BS-VI fuel’s sulphur content is much lower than BS-IV fuel. It is reduced to 10 mg/kg max in BS-VI from 50 mg/kg under BS-IV. However, Vehicles that are compliant with BS-VI will also be more expensive.
AIR QUALITY INDEX (AQI)
- The air quality index (AQI) is an index for reporting air quality on a daily basis.
- It is a measure of how air pollution affects one’s health within a short time period.
- The purpose of the AQI is to help people know how the local air quality impacts their health.
- The Environmental Protection Agency (EPA) calculates the AQI for five major air pollutants, for which national air quality standards have been established to safeguard public health.
- Ground-level ozone
- Particle pollution/particulate matter (PM2.5/pm 10)
- Carbon Monoxide
- Sulfur dioxide
- Nitrogen dioxide
The higher the AQI value, the greater the level of air pollution and the greater the health concerns. The concept of AQI has been widely used in many developed countries for over the last three decades. AQI quickly disseminates air quality information in real-time.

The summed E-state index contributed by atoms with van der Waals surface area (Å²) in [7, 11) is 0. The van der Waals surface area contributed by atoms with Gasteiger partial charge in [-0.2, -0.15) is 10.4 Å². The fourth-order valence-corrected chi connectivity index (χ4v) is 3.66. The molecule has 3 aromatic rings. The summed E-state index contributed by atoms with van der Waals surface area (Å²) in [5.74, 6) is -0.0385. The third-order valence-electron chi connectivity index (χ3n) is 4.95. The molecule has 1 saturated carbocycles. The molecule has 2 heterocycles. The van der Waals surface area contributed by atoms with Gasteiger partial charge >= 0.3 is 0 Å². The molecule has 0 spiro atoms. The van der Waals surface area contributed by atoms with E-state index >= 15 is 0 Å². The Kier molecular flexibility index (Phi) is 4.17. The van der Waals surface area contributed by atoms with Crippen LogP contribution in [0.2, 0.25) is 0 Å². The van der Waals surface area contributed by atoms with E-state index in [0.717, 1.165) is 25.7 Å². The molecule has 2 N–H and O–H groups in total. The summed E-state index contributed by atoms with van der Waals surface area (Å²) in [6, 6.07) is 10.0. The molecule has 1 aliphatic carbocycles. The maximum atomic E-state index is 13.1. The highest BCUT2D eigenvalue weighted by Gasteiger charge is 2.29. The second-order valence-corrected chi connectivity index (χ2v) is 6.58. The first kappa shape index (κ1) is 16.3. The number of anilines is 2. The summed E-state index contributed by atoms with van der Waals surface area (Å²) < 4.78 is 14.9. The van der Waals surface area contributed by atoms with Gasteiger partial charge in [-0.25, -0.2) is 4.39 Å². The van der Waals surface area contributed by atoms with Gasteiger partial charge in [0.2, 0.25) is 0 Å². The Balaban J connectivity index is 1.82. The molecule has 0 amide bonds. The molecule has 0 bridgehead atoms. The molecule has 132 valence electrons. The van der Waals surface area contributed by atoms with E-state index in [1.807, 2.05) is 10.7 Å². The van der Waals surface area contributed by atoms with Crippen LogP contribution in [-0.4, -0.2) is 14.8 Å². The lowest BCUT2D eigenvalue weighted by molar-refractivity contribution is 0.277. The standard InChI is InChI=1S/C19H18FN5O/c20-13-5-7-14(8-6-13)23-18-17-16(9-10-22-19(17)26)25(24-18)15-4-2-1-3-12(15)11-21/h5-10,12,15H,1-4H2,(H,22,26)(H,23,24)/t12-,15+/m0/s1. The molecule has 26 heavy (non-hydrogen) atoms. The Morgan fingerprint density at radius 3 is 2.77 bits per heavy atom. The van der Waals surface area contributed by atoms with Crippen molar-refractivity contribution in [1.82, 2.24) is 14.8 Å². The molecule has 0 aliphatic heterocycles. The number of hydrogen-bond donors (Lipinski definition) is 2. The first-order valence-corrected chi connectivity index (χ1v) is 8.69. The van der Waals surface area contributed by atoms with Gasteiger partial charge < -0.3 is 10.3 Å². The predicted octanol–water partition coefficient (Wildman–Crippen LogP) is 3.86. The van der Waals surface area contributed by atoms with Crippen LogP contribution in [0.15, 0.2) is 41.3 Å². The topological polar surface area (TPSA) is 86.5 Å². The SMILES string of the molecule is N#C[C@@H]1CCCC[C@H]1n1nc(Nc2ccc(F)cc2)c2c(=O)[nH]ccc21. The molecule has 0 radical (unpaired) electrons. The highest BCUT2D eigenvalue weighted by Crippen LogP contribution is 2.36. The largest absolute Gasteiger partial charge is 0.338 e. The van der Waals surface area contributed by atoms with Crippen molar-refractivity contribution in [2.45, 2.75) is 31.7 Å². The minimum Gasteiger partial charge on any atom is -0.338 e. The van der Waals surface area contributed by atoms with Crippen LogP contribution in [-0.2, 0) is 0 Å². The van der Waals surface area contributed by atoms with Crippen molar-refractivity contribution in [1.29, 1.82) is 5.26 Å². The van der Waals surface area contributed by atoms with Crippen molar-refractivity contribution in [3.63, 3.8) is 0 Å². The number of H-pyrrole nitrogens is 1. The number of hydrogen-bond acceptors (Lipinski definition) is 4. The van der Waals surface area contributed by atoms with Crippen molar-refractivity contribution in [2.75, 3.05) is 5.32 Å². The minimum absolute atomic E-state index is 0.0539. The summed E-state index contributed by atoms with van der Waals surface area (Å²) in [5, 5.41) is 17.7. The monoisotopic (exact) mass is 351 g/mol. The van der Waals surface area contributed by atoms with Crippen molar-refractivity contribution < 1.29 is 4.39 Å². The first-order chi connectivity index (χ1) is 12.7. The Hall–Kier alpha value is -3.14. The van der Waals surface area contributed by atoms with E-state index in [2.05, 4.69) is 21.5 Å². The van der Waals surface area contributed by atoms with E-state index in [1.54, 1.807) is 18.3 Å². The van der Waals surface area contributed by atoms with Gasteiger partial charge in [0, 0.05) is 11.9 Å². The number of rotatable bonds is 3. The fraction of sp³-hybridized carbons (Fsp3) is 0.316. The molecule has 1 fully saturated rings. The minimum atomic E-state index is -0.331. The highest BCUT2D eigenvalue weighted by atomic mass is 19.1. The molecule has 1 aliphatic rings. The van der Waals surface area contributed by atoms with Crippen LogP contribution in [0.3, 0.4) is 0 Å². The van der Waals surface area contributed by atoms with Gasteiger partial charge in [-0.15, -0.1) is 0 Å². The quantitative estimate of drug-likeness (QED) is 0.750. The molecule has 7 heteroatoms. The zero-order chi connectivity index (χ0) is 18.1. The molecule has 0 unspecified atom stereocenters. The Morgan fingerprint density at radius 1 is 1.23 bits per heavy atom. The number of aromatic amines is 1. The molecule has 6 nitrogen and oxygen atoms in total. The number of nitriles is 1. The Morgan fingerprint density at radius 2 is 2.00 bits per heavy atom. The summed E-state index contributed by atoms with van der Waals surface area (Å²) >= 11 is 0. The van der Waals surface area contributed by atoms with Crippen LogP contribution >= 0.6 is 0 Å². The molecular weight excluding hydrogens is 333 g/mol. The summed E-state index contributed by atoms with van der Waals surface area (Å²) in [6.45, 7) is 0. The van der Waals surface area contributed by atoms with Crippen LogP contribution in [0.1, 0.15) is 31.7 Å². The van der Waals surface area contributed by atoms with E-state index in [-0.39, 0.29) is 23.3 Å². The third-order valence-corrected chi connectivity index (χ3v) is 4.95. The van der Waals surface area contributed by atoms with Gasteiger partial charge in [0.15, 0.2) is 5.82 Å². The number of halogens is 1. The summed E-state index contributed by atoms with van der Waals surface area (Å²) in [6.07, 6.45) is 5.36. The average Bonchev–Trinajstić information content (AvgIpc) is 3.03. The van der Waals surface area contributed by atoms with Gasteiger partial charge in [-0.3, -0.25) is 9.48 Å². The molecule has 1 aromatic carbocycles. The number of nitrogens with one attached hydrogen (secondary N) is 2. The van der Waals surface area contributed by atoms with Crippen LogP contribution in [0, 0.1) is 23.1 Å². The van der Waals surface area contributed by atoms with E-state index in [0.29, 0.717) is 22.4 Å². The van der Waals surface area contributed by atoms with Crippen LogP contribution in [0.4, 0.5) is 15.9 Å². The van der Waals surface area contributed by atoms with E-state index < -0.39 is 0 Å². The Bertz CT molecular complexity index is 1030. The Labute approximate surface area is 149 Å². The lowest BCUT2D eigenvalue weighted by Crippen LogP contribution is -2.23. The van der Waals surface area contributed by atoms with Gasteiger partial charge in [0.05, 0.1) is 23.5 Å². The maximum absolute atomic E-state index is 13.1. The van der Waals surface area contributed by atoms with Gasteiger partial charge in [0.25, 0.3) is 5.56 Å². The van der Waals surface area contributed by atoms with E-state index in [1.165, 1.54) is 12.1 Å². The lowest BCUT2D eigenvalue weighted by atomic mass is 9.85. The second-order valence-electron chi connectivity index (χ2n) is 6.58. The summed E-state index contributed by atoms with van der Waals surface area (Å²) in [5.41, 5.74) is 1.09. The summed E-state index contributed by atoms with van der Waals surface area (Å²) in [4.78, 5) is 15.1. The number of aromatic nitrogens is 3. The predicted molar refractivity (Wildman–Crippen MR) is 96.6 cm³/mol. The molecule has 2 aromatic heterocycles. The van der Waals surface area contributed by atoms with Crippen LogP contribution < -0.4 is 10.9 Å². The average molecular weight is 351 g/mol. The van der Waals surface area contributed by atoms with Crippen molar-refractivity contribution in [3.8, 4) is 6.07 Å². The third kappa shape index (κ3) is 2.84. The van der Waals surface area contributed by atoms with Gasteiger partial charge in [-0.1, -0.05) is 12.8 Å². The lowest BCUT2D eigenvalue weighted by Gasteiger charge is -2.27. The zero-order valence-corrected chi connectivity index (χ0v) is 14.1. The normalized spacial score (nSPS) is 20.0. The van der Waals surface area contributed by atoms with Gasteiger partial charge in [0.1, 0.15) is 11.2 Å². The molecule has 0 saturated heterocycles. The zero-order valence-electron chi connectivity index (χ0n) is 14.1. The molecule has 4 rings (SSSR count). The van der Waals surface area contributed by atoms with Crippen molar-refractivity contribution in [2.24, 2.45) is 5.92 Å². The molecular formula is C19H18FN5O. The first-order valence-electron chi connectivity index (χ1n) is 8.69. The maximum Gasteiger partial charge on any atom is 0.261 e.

In India, The National Air Quality Quality (AQI) India was launched on 17 September 2014 in New Delhi under the Swachh Bharat Abhiyan by the then Environment Minister Shri PrakashJavadekar.
Objectives of Air Quality Index (AQI)
- Comparing air quality conditions at different locations/cities.
- It also helps in identifying faulty standards and inadequate monitoring programmes.
- AQI helps in analysing the change in air quality (improvement or degradation).
- AQI informs the public about environmental conditions. It is especially useful for people suffering from illnesses aggravated or caused by air pollution.
Who is most at risk from air pollution?
- People with lung diseases, such as asthma, chronic bronchitis, and emphysema